CHARLESTON, W.Va. -- I am an eye-for-an-eye, tooth-for-a-tooth person, so it's natural for me to entertain a fantasy to, shall we say, even out certain inconveniences I have experienced with my children.
I plan to almost, but not quite, get expelled from a nursing home. The summons from the nursing home will read: Dear Kathy, Bradley, Charlotte, Brian: It is my unpleasant duty to request a meeting in reference to your mother's behavior. Be in my office promptly at 2 p.m. on May 25. Respectfully yours, G.W. Goodpence, superintendent, Jolly Geriatrics Nursing Home.
You will arrive nervously at the appointed time. Mr. Goodpence starts, "Ah, well, I've asked you here to discuss your mother's behavior -- often unacceptable in even the fun-filled atmosphere of Jolly Geriatrics. She is, of course, as you know, bright and talented, but fails to meet to her potential.
"For instance, she decorated pillow cases with four-letter words, and says she's giving them to you for Christmas. This disturbed her fellow liquid embroiders, who laughed boisterously and smeared their tea towels. You need to discuss propriety with her. The cooks complain because she stomped into our dining room and bellowed, 'Yuck, a mushroom! Stand back, I'm gonna barf.' The halls are hazardous, because even after repeated groundings, she persists in doing wheelies in her wheelchair."
Bradley interrupts, "Every time I visit her, Mr. Goodpence, I warn about reckless driving. I've told her, 'If you are old enough to own a wheelchair, you are old enough to drive it carefully,' but you can't tell her anything."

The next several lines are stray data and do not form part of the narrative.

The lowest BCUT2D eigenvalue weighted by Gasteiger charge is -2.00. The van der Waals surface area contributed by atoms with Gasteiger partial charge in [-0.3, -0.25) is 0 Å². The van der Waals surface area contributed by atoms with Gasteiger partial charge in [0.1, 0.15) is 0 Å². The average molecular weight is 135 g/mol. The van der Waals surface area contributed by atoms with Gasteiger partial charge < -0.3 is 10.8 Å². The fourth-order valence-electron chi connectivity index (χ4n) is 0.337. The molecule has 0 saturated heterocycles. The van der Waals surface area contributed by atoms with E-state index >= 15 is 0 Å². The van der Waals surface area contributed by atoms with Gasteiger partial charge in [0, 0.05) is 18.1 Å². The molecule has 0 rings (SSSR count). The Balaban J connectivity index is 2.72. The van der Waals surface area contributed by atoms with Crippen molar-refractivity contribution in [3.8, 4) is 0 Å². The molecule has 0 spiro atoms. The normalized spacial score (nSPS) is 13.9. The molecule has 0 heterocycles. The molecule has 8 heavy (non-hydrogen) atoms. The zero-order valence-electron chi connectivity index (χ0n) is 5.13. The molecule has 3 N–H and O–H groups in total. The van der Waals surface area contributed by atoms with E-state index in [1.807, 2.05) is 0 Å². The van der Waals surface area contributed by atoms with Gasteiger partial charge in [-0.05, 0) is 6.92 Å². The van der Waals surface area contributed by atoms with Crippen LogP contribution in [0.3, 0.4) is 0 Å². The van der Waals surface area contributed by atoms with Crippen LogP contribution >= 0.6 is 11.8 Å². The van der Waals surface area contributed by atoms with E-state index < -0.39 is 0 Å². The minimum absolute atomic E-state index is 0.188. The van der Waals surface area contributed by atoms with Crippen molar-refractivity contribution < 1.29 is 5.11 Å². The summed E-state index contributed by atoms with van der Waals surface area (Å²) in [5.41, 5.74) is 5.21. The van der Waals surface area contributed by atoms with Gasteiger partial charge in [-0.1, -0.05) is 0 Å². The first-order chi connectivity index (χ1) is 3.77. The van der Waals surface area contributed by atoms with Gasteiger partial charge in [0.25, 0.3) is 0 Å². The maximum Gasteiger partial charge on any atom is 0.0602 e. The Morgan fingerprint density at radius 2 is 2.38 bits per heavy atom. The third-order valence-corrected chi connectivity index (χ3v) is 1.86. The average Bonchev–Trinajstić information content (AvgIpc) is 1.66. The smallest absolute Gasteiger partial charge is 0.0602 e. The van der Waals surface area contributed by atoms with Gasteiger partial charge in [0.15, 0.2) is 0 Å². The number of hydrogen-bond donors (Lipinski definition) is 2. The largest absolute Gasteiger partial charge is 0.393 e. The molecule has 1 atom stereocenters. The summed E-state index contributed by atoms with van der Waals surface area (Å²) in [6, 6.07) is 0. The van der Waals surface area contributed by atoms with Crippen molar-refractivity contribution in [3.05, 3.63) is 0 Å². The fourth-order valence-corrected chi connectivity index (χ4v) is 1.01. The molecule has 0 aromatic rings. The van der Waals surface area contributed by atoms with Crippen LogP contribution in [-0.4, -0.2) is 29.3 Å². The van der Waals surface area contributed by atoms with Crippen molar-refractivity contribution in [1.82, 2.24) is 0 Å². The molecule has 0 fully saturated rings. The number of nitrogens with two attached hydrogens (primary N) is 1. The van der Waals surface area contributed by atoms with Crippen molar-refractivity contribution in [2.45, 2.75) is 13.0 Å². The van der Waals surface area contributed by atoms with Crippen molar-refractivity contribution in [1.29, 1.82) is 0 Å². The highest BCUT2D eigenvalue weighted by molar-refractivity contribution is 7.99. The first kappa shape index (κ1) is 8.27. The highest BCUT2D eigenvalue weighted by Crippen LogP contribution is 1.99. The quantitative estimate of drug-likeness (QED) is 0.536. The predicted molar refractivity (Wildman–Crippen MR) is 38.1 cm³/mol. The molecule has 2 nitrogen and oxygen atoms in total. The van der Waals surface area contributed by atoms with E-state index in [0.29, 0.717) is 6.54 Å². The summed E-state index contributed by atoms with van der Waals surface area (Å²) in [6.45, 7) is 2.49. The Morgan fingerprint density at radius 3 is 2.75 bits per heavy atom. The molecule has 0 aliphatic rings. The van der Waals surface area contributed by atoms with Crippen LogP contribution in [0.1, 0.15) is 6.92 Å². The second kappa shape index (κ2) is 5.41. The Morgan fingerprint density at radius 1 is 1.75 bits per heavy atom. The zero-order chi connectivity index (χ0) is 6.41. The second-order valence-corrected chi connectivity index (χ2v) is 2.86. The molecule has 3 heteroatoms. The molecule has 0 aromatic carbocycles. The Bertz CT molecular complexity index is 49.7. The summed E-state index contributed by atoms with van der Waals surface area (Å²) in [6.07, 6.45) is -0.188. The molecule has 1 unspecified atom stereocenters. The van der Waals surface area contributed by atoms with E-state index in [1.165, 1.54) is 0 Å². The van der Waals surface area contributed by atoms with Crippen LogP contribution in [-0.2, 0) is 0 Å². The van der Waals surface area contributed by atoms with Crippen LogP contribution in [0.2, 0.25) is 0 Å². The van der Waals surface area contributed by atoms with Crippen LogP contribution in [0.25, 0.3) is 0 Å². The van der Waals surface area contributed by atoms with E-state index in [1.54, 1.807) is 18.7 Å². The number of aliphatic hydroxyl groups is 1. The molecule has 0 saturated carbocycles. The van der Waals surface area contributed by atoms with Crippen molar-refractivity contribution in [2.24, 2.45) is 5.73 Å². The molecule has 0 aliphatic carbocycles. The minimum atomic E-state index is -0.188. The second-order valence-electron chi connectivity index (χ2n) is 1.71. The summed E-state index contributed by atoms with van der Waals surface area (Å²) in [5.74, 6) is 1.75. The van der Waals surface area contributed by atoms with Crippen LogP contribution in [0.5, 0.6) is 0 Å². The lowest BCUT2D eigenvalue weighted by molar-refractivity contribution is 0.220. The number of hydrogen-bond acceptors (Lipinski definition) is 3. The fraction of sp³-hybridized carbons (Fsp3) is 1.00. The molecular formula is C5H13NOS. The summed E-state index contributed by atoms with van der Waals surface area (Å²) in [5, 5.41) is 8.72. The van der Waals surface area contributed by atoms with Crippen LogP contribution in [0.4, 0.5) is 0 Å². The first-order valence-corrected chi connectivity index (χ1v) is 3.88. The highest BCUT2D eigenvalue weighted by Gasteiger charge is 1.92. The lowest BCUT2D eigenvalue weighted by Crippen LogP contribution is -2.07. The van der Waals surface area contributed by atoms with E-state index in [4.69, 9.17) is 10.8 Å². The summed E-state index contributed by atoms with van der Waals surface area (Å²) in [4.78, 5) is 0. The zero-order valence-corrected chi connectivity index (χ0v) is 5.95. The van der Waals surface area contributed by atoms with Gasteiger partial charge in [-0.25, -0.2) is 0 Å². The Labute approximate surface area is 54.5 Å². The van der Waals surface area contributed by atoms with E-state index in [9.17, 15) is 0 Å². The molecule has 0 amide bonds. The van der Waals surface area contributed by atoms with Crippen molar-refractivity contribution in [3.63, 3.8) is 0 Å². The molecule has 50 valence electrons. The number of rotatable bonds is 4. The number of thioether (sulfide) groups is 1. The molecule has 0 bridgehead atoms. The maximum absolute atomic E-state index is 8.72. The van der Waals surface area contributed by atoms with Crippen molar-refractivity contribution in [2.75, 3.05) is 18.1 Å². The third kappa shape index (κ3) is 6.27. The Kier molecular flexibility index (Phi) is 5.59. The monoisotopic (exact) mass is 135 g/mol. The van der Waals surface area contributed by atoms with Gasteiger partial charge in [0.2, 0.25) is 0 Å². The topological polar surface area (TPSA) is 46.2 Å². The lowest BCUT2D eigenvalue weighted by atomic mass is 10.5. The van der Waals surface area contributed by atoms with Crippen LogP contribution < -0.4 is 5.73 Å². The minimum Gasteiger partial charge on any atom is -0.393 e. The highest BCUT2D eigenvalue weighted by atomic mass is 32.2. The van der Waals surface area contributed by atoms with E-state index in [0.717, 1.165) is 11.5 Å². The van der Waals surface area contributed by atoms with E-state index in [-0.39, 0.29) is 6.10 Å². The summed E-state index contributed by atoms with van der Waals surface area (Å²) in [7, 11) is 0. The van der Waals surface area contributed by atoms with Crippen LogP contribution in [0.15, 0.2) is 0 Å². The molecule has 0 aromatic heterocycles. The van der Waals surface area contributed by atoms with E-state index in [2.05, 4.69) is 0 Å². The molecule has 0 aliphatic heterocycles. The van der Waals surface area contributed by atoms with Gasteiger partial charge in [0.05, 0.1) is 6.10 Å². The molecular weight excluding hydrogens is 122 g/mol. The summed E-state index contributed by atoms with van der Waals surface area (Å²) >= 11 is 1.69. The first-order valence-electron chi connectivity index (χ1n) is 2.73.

Mr. Goodpence nods. "She breaks the rules. Refuses to turn lights out at 11 p.m. Says all the other nursing homes let their patients stay up late if they want." Kathy answers, "Yes, I am aware of this problem. I explained, 'Mother they do this for your own good. Jolly Geriatrics is not responsible for patients in those other nursing homes. And you know as long as you live under their roof, you must abide by their rules whether you like it or not.'"
The superintendent sighs. "She's been banned from the library. Drawing a mustache on the photo of Mother Teresa was the last straw. Not to alarm you, but when we detected a peculiar sweet odor in her room, she asked, 'Don't you know a marijuana cigarette is no more harmful than a can of beer?' And, I don't know how to tell you this, but she's on probation at church. We were forced to take disciplinary action. As soon as the organ starts, she makes paper airplanes out of the bulletins. Also, her appearance is inappropriate. When we tell her tennis shoes are not proper attire, she goes into a tirade. 'If Jesus had been a woman, He wouldn't wear those dumb pumps with silly bows. Now, if you want me to go to church, Buster, tie these tennis shoes for me and get out of my way.'
"On the positive side, occasionally, she exhibits irresistible charm. As incorrigible as Mrs. Diller is, her antics do add sunshine to a gloomy March day. With guidance and encouragement from each of you, I predict she will develop into a useful, productive 90-year-old leader we can all be proud of."
You, my children, will take me to dinner to "talk some sense into me." The conversation will be familiar, only the names will be reversed. "Mom, brush your hair out of your eyes and sit up straight at the table." "Mother, chew with your mouth closed."
As we leave the table, I will pick up part of the tip and publicly declare, "Hey, no one ever paid me for all those meals I served."
I will know at last, my dear children, why God insisted, "Revenge is Mine." It's too heavenly to waste on mortals.
Polly Diller lives at Edgewood Summit.